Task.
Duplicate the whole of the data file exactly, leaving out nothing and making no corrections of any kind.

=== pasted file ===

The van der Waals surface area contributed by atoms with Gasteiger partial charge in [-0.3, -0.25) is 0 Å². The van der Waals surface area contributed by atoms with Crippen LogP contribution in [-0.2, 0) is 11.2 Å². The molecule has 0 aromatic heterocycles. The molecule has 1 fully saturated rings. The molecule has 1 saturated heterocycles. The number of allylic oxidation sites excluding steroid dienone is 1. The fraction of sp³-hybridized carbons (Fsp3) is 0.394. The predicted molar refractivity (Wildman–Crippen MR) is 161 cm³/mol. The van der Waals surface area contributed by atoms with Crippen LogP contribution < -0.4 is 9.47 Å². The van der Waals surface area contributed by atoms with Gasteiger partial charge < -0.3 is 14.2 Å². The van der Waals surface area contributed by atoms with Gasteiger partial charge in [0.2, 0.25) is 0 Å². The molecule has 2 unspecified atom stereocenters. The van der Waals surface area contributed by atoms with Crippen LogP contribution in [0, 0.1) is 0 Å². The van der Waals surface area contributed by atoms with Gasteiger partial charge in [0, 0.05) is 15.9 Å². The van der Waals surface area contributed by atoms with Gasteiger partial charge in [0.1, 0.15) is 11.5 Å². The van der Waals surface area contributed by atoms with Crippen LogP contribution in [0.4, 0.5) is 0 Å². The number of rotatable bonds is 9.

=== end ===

The van der Waals surface area contributed by atoms with Gasteiger partial charge in [-0.3, -0.25) is 0 Å². The van der Waals surface area contributed by atoms with Crippen LogP contribution in [-0.2, 0) is 11.2 Å². The molecule has 0 aromatic heterocycles. The molecule has 1 fully saturated rings. The molecule has 1 saturated heterocycles. The number of allylic oxidation sites excluding steroid dienone is 1. The fraction of sp³-hybridized carbons (Fsp3) is 0.394. The predicted molar refractivity (Wildman–Crippen MR) is 161 cm³/mol. The van der Waals surface area contributed by atoms with Crippen LogP contribution < -0.4 is 9.47 Å². The van der Waals surface area contributed by atoms with Gasteiger partial charge < -0.3 is 14.2 Å². The van der Waals surface area contributed by atoms with Gasteiger partial charge in [0.2, 0.25) is 0 Å². The molecule has 2 unspecified atom stereocenters. The van der Waals surface area contributed by atoms with Crippen LogP contribution in [0, 0.1) is 0 Å². The van der Waals surface area contributed by atoms with Gasteiger partial charge in [0, 0.05) is 15.9 Å². The van der Waals surface area contributed by atoms with Gasteiger partial charge in [0.1, 0.15) is 11.5 Å². The van der Waals surface area contributed by atoms with Crippen LogP contribution in [0.4, 0.5) is 0 Å². The number of rotatable bonds is 9.